The leaders of the main rebel groups in the Democratic Republic of Congo have been sworn in as vice-presidents in a new power-sharing government aimed at ending nearly five years of war.
Can they work together under President Kabila?
The transitional administration composed of once bitterest enemies should pave the way for the country's first democratic elections in two years' time, if all goes according to plan.
As the vice-presidents took their oath of office in the capital, Kinshasa, their supporters roared their approval.
The five-year war has been described as the worst conflict since World War II involving tens of thousands of foreign troops and resulting in the estimated deaths of at some three million people.
But analysts say that unifying a country four times the size of France, across which there are few linking roads or railways, will be a huge task which could take many generations.
Residents in Kinshasa have mixed feelings about the deal, with one woman telling the BBC: "Most of the time we see politicians take decisions today, then tomorrow they change."
Another said he was happy: "If the country is united then there's no problem, the government can go on."
The ceremony formally spells the end of the war, but the BBC's Ishbel Matheson says there are many obstacles to be overcome.
One possible problem for the new government is the absence so far of an agreement on how rebel and government forces might be integrated in a new national army.
Another is continuing conflict in eastern Ituri province which is in a state of anarchy with numerous ethnic militias committing terrible human rights abuses such as rape, murder and cannibalism, our correspondent says.
The latest accusation of a brutal attack comes from a local militia leader in Bunia who accused government allied militias of launching a raid on a hospital in the village of Tchomia on Wednesday killing 47 people.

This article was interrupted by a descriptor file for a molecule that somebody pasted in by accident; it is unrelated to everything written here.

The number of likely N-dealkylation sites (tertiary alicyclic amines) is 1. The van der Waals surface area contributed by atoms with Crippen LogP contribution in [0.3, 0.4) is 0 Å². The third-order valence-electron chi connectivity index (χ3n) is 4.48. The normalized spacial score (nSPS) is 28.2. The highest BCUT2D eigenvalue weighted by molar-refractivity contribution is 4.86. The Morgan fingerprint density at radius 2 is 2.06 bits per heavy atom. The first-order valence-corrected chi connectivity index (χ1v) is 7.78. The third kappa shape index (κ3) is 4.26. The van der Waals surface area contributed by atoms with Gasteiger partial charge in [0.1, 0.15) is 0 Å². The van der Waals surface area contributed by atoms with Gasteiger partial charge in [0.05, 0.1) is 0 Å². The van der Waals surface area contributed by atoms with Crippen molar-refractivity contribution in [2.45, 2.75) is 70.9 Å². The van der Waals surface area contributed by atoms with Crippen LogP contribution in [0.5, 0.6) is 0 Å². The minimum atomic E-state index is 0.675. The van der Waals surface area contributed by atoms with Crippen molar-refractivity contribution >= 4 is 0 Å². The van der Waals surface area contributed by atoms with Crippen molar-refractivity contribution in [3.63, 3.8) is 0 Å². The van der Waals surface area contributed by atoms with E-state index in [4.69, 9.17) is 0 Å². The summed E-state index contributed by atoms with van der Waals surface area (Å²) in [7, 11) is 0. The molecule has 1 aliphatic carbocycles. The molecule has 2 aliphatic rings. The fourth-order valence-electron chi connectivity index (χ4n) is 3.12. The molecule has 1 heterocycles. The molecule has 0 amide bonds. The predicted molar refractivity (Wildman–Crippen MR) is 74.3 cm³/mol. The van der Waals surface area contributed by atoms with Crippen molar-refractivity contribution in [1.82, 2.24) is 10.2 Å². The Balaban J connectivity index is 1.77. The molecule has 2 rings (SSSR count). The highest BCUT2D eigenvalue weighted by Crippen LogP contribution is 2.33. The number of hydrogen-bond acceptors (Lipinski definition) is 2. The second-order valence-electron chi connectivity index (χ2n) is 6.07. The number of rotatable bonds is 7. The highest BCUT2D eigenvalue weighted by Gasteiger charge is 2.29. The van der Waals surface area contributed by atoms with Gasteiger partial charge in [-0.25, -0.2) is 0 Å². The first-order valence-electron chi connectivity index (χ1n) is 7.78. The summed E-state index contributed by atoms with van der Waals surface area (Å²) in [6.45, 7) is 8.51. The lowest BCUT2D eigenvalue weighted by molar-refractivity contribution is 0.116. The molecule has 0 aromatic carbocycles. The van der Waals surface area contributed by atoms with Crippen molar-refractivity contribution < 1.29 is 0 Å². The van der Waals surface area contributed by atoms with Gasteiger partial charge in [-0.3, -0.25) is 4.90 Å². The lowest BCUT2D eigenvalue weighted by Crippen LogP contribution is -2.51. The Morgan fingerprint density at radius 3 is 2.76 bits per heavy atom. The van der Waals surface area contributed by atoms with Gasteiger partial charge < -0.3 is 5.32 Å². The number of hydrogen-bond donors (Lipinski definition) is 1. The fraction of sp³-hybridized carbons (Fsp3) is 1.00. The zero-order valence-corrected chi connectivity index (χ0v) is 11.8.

Hema leader Thomas Lubanga of the Union of Congolese Patriots told the BBC's Network Africa on Thursday that a group of about 250 men attacked the village before fleeing.
A UN spokesman in Bunia confirmed that heavy fighting had taken place, but could not confirm the number of dead.
More than 1,000 French-led peacekeepers are deployed to stop the fighting in Bunia, but the international force does not control areas outside the town.
'It's a reality'
The leader of the largest rebel group arrived in Kinshasa on Wednesday, ending days of speculation about whether he would take up his seat in the transitional government, after disputes over security arrangements and the sharing of control of the DR Congo's military districts.
Dancers and musicians heralded in the start of a new era
Speaking to reporters, Azarias Ruberwa, leader of the Rwanda-backed Congolese Rally for Democracy-Goma (RCD-Goma) said: "Our arrival marks the effective start of the transition."
"We have already announced the end of the war, now it's a reality."
Jean Pierre Bemba, the leader of the second largest rebel group, the Ugandan-backed MLC, also arrived this week.
It is Mr Bemba's first time back in Kinshasa since 1997 when he fled the capital of the then Zaire with other stalwarts of the deposed President Mobutu as rebels led by Laurent Kabila, father of the current president, approached.
Two other vice-presidents were also sworn in on Thursday - one representing the old government, Abdoulaye Yerodia Ndombasi, and another Arthur Z'Ahidi Ngoma, to represent the political opposition.
The government will be headed by Joseph Kabila, who took over after the assassination of his father in January 2001.